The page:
A Hays organization that helps those through grief will launch a planned lecture series in November named in honor of one of its early supporters and will feature a Hays native and mental heath advocate as its first speaker.

The Center for Life Experiences announced the John C. Thorns Jr. Memorial Lecture Series: Finding Healing and Hope in Western Kansas at a news conference Tuesday at The Press, 230 E. Eighth, that included some of Thorns’ colleagues and family, as well as representatives of sponsoring organizations.

Thorns, a former chairman of the Fort Hays State University Department of Art and Design, was a charter board member for CFLE when it began as an outreach ministry of the First Presbyterian Church in 2001. He died in 2014.

The inaugural speaker, David Schramm, survived a suicide attempt and talks about facing depression and living life fully. Schramm is a faculty member of Stanford University in California. He is a graduate and former faculty member at Thomas More Prep-Marian High School and was a friend of Thorns.

Thorns was no stranger to hardship himself, those gathered for the informal announcement said. Early in his marriage, his wife, Catherine, died by suicide, and one of their daughters, Jennifer, later died in a traffic crash.

More than 40 years after his wife’s death, he was one of the founding members of Healing After Loss of Suicide, a support group formed under CFLE.

“John was so open to sharing his own personal story to so many people that were going through similar things,” said Dawne Leiker, chairwoman of the CFLE board.

Thorns told Leiker his story in 2011, when she was a reporter working on a story about suicide for The Hays Daily News.

“I sat down with him at his kitchen table, and I didn’t even know what questions to ask him. He just said, ‘Every day I cry.’

“He was good at telling his story,” Leiker said.

Many at the table Tuesday said Thorns was an inspiration, something they hope the the lecture series will be able to carry on.

“He did have grief and he did shed tears, but he was an amazing example of looking for and seeking and finding healing and hope,” said CFLE executive director Ann Leiker.

Carmen Gerber, founder of the HALOS support group, called Thorns the “rock of the group” that many looked to for inspiration.

“He was the oldest one in that support group," she said. "I know that when he lost his wife 50-plus years ago, they didn’t talk about suicide back then. The support group gave him that opportunity to share his story and talk to others in that support group that had a loss to suicide."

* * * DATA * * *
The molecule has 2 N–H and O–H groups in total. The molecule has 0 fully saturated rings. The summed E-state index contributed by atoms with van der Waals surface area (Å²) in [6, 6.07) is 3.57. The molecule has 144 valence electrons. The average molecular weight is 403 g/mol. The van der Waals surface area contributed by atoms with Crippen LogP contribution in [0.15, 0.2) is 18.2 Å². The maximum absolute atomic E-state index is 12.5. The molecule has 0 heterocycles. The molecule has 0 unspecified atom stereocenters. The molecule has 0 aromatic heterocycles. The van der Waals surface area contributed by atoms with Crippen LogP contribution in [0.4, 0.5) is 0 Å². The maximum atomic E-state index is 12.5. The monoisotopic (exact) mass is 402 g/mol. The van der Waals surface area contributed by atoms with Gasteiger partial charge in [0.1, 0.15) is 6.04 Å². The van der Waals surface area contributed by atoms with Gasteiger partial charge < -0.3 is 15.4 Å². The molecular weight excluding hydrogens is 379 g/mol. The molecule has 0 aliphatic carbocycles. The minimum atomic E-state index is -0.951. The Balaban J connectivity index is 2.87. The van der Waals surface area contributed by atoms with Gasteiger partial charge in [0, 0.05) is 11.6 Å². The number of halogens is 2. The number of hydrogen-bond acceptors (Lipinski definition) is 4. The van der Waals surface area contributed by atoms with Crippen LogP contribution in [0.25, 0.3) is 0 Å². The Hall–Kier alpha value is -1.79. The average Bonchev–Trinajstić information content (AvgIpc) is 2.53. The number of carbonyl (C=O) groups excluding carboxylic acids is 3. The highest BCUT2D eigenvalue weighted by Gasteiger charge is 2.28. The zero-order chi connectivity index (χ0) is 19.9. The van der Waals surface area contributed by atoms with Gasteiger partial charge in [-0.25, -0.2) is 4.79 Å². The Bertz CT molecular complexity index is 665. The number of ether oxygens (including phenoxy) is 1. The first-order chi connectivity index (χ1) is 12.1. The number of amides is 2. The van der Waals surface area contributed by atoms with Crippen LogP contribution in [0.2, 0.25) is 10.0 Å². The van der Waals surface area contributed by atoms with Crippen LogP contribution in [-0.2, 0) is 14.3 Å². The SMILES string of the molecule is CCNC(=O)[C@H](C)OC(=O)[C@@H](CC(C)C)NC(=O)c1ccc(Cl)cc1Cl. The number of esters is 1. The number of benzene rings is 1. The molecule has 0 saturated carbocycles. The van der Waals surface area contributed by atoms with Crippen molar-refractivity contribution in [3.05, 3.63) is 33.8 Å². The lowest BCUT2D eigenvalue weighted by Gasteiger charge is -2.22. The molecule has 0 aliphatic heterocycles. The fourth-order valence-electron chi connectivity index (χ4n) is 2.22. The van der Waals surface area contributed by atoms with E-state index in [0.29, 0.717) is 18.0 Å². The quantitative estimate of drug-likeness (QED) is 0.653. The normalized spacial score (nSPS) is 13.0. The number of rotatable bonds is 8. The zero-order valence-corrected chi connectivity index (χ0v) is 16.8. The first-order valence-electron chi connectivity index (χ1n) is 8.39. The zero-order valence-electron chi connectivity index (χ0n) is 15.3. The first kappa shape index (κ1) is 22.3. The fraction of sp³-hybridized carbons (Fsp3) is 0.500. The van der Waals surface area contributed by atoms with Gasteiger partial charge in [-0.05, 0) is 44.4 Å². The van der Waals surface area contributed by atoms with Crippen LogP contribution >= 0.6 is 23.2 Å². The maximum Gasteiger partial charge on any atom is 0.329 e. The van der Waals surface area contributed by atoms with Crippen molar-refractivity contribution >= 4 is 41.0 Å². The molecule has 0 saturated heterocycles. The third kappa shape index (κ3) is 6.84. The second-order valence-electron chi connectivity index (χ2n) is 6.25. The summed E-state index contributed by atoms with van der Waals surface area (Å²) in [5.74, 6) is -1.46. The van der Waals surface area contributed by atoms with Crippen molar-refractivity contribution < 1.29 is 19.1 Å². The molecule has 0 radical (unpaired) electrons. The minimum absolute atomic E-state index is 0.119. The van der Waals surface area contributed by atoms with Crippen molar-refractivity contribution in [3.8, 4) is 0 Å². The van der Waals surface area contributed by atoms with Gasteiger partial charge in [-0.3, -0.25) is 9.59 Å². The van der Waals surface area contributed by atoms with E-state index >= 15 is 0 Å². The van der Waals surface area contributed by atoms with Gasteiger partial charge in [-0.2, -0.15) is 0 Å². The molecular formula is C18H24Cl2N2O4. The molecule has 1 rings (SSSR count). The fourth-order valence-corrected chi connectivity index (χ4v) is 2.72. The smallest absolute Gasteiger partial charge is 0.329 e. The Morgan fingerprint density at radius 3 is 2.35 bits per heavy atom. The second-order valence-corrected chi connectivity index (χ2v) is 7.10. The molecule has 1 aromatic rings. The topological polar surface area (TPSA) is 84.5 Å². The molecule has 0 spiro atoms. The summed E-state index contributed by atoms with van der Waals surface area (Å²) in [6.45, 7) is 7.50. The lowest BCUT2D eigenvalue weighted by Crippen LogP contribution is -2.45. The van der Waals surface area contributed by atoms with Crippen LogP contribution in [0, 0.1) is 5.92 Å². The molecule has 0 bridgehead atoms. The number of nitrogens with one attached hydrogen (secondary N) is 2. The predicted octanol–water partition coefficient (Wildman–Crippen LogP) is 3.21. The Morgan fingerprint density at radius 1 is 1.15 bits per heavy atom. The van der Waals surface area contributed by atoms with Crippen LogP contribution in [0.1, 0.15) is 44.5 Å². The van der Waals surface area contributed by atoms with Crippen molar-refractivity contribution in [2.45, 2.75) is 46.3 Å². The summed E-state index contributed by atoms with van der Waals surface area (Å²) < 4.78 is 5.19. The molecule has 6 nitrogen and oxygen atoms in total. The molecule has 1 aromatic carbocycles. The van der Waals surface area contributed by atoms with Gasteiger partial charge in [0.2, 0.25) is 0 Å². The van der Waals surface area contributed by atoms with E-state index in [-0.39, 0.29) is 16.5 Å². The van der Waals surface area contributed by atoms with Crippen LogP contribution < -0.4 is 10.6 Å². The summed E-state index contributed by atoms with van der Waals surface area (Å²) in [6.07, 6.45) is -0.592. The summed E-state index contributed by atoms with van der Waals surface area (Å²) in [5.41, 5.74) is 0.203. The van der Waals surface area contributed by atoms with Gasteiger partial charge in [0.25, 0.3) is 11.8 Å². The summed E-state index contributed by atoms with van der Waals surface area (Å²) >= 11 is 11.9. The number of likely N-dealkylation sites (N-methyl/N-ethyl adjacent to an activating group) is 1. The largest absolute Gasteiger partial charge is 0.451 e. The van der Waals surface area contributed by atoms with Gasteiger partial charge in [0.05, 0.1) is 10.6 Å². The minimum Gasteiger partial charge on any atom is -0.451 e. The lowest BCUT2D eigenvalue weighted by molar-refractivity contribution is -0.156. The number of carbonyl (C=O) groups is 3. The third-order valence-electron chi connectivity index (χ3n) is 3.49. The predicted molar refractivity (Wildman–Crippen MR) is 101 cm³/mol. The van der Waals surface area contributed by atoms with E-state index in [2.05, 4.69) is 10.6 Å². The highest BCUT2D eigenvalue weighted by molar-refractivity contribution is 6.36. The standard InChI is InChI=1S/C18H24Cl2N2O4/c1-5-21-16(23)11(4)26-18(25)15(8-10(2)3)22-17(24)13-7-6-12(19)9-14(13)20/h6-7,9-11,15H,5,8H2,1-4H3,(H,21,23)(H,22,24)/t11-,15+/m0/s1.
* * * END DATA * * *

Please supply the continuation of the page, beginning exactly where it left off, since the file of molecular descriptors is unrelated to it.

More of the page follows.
When he spoke, it was much like his artwork, drawing people in, she said.

“That’s what he did for all of us in that group," Gerber said. "He drew you in when he spoke, and he just really had valuable lessons that he taught to all of us."

Longtime friend Mark Hantla, who worked with Thorns as curator of the Hays Medical Center art collection, said the lecture is a fitting tribute.

“There was so much about John that people should fashion their lives around the ideals, the things that are really important in life," Hantla said. "People, to John, was paramount — and those relationships. If you needed him, it was strange, but a lot of time he just popped up and he was there.”

Hantla said when people were frustrated or at their wits’ end, Thorns was one who could “quiet those waters.”

At openings of his art shows, Hantla said, Thorns would often stand in a corner, and slowly, people would join him.

“He was like a magnet," he said. "He was a people magnet. He would draw them over and he would be talking to them.

“He loved people and he wanted to help. He was a fine example for all of us."

Thorns’ sister, Margaret Schmidt, and his niece, Margaret Anne Becker, both of Hays, were present at the announcement. Schmidt said she was happy the lecture series would help keep her brother’s memory alive.

“That’s something that’s kind of been shuffled to the background," she said. "This is going to be bringing it forward and keeping it every year. It is tremendous to me."

Ann Leiker said Schramm asked the lecture will take place on the FHSU campus to help reach young people who might especially need to hear his message. The FHSU National Alliance on Mental Illness on Campus and the Kelly Center are among the sponsors of the lecture, along with the Hays NAMI affiliate and High Plains Mental Health Center.

“We’re really excited to have Dr. Schramm speak on campus not only to our students but the community, as well,” said Madison Barrera, president of the FHSU NAMI affiliate.

“We do think that the more you talk about these topics, the less stigmatized they become," Barrera said. "Dr. Schramm does talk about substance abuse issues and depression, and these are things that I think really resonate with students on our campus.

“His story is really a special one because he’s a Hays native but also because it’s a real-life example of somebody who can go through these experiences and still have a very successful life."